The idea of eCommerce brands using social networks to promote products to their customers is nothing new, but really great, outside the box approaches are harder to come by. Here’s one we haven’t seen before: IKEA built a functional store within Instagram, using profiles as landing pages and individual photos for categories and specific products. When you start tapping through it, it’s an intricate web of pages, tags, and photos.
From the main profile, @IKEA_ps_2014, you can choose one of six categories to browse. Let’s say you’re looking for a new end table for your living room, so you select ‘Tables.’ From there, you’re taken to what amounts to one regular Instagram photo, but its laced with photo tags of the products in that image. Simply tapping the picture, as it instructs you to do, displays all the tags of products in that photo. From there, you can tap the one you’re most interested in to see more. You’ll be transported off to yet another Instagram profile, specifically for that one product.
You’re starting to see the complexity by now, right? It gets even better.
As any good brand should, IKEA encourage user engagement by asking its customers to upload photos of products they already own. If you have one of the pieces of furniture they have on display, you can tag it so others browsing for that product can find it on the publicly tagged tab of the profile.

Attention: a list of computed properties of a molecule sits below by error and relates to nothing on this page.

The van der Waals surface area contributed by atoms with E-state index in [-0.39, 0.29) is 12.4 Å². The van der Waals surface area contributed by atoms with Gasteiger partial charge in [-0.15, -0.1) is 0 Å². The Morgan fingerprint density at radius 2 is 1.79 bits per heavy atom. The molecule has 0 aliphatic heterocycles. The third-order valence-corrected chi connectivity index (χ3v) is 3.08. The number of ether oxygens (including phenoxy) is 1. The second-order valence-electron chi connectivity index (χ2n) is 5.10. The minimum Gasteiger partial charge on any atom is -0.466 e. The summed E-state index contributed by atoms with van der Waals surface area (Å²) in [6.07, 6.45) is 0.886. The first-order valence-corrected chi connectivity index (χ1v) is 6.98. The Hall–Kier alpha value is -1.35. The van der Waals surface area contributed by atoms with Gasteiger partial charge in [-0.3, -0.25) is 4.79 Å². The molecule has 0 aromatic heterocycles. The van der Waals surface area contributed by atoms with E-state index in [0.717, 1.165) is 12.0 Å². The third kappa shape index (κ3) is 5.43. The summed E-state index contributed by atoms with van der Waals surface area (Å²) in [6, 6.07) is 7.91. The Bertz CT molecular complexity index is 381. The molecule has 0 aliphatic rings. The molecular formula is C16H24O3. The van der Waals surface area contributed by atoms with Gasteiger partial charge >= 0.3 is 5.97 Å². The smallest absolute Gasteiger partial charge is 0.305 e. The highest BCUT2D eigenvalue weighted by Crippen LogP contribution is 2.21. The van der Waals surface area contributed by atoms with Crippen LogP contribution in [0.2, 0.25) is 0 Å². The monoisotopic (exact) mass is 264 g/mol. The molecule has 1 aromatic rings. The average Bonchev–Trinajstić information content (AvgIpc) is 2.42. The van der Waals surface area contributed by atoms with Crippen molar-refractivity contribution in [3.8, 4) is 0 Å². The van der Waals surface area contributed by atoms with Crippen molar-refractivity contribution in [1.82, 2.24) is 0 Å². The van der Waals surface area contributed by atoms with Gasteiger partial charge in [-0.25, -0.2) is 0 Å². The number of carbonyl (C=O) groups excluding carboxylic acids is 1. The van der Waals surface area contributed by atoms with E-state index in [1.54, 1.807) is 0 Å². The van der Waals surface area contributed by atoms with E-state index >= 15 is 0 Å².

When you find the item you’d like to purchase, each profile page includes links back to IKEA’s actual website, where you can add the item to your cart and checkout as you normally would. The idea of making a purchase isn’t any different; rather, the way you go about browsing has been specifically setup for Instagram.
If you navigate to the @IKDEA_ps_2014 Instagram page on your browser, it won’t look right at all, although technically all the browsing and shopping functionality is still there. For the full effect, you’ll need to use your mobile device. But then again, that’s what 99.9% of Instagram users are doing, anyway.
The IKEA PS 2014 Instagram project was the brainchild of Russian marketing firm ‘Instinct,’ who created the complex web of profiles, pages, tags, and photos. Love it or hate it, there’s no denying that it’s a unique take on blending eCommerce with one of the world’s most popular social networks. Personally, I’m anxious to hear of the results it produces after it’s been live for a few months.